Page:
Gee back to Minors to accommodate Harvey
Righty feels he can pitch in Majors right now, but will do what Mets want
PITTSBURGH -- In a continuation of what he called "the weirdest year in baseball I've ever had," Dillon Gee returned to the Mets on Sunday, only to be told that he's about to leave again. The Mets are having Gee make a third rehab start in part to accommodate Matt Harvey, whom they do not want to give too much extra rest between starts -- despite what manager Terry Collins called a possible case of "dead arm."
Gee flew to Pittsburgh from Port St. Lucie, Fla., where he delivered 6 1/3 shutout innings on Thursday in what he thought would be his final rehab outing. Instead the Mets told him he will turn around and throw on Wednesday for Double-A Binghamton before joining the Mets' much-publicized six-man rotation the following week.
"We don't know for how long," Collins said when asked about the lifespan of his six-man rotation. "It may be two turns, one turn. And I have not talked to Matt yet, but ... right now it looks like we might be going through a little of that dead-arm stuff that sometimes happens with anybody's pitching staff. So this might help him have an extra day, get him back on track for sure."
"Dead arm" is not a structural injury but a colloquial term for the general fatigue that most pitchers feel at points throughout a season. The Mets are unconcerned enough about Harvey to slot him on Friday against the Marlins, not wanting to give him two extra days of rest. So they will wait to insert Gee into the rotation until after Thursday's off-day, thereby ensuring that Harvey will receive just one extra day.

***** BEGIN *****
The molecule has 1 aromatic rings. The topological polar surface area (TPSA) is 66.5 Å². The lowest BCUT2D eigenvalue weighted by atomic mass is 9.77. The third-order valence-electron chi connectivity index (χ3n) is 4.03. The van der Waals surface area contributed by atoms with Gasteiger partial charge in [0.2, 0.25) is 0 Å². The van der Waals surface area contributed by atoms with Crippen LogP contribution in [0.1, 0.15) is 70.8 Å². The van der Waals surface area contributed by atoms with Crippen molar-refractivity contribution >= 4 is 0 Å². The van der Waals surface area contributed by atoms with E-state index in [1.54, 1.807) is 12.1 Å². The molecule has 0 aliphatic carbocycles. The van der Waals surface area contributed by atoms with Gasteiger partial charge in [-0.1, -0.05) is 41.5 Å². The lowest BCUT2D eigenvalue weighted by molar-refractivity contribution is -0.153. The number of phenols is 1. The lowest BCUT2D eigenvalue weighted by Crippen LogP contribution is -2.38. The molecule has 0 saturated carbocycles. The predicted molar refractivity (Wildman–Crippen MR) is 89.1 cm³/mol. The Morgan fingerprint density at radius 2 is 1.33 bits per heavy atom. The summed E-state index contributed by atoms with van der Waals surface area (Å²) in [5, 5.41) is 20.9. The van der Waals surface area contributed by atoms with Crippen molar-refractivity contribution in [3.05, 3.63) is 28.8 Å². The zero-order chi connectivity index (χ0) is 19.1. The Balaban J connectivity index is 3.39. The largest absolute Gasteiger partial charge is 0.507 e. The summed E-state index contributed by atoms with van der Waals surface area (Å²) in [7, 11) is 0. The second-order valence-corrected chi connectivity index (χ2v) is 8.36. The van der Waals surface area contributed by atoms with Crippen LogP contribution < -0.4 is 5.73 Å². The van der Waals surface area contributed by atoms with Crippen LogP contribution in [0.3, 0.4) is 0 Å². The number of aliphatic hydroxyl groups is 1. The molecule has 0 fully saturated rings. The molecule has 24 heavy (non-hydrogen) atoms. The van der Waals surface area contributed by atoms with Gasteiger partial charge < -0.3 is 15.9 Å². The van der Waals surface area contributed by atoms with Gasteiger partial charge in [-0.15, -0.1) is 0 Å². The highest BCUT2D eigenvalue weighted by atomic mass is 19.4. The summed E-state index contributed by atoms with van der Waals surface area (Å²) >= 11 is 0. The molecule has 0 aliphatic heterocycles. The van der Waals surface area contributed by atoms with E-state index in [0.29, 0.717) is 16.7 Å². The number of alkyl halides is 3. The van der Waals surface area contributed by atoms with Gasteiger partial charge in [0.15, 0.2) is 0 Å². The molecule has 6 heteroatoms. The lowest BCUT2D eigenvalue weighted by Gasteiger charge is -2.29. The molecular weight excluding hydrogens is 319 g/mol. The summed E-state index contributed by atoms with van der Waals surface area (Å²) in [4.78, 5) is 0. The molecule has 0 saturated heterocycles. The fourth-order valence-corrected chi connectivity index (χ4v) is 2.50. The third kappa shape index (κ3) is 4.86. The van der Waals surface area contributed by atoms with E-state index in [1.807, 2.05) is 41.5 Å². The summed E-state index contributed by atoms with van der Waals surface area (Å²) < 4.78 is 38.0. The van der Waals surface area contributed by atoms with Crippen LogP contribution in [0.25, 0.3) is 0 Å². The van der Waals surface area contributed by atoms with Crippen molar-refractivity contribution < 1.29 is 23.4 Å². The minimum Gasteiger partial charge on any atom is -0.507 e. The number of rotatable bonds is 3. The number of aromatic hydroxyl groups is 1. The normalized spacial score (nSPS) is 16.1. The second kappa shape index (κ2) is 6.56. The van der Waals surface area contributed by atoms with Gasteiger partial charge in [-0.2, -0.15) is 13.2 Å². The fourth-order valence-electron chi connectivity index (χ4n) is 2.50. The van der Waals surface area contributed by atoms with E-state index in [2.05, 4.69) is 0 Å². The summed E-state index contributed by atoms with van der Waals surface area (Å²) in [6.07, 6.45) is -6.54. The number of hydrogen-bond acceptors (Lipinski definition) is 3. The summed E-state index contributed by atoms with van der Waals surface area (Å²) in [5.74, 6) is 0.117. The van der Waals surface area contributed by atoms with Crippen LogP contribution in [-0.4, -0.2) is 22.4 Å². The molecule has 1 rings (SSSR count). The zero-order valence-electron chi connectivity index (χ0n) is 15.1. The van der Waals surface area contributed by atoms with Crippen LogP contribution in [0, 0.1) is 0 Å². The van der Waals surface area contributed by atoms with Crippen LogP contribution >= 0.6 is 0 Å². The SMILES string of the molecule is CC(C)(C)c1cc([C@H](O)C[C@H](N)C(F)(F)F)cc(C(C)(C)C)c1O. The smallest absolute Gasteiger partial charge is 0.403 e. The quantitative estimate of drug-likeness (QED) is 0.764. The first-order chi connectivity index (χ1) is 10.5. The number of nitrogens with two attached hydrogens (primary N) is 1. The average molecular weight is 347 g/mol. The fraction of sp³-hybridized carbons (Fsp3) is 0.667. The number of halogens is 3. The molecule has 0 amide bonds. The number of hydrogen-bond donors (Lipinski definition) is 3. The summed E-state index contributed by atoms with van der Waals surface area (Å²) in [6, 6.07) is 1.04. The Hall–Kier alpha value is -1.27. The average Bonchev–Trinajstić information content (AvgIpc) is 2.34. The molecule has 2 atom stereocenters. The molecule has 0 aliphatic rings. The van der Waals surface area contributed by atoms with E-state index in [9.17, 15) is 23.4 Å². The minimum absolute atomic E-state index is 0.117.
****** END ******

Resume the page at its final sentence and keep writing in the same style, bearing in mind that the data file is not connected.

The upshot is that Gee will go to Binghamton for a third rehab start rather than stick with the Mets.
"I don't know what to think about it," said Gee, who threw 93 pitches in his most recent rehab outing. "Obviously, I feel like I can pitch my next start here. I raised that question. I feel like I'm just wasting bullets by pitching again, trying to get over 100 pitches in a Minor League rehab game. But I'm doing what they want me to do."
Gee, who had a 3.86 ERA in five starts prior to injuring his groin, expressed puzzlement over his current situation, but he also knows he does not have much room for negotiation, considering how well top prospect Noah Syndergaard has performed in his place.
"He's pitched great," Gee said. "He deserves to be here as well. I wonder the same thing as most people, like what's going to happen.
"It is what it is, I guess. Six-man rotation, I don't really have anything to say about that, because I've never done it. I guess we'll see how that is after we do it for a little bit, see what everybody thinks."
For Gee, it is simply an extension of a year that saw him endure trade rumors all winter, report to Spring Training as a likely member of the bullpen, then rejoin the rotation after Zack Wheeler needed Tommy John surgery -- only to have the Mets nearly choose Rafael Montero over him. Gee did pitch well in five starts before his injury, forcing the Mets to draw up plans for their six-man rotation.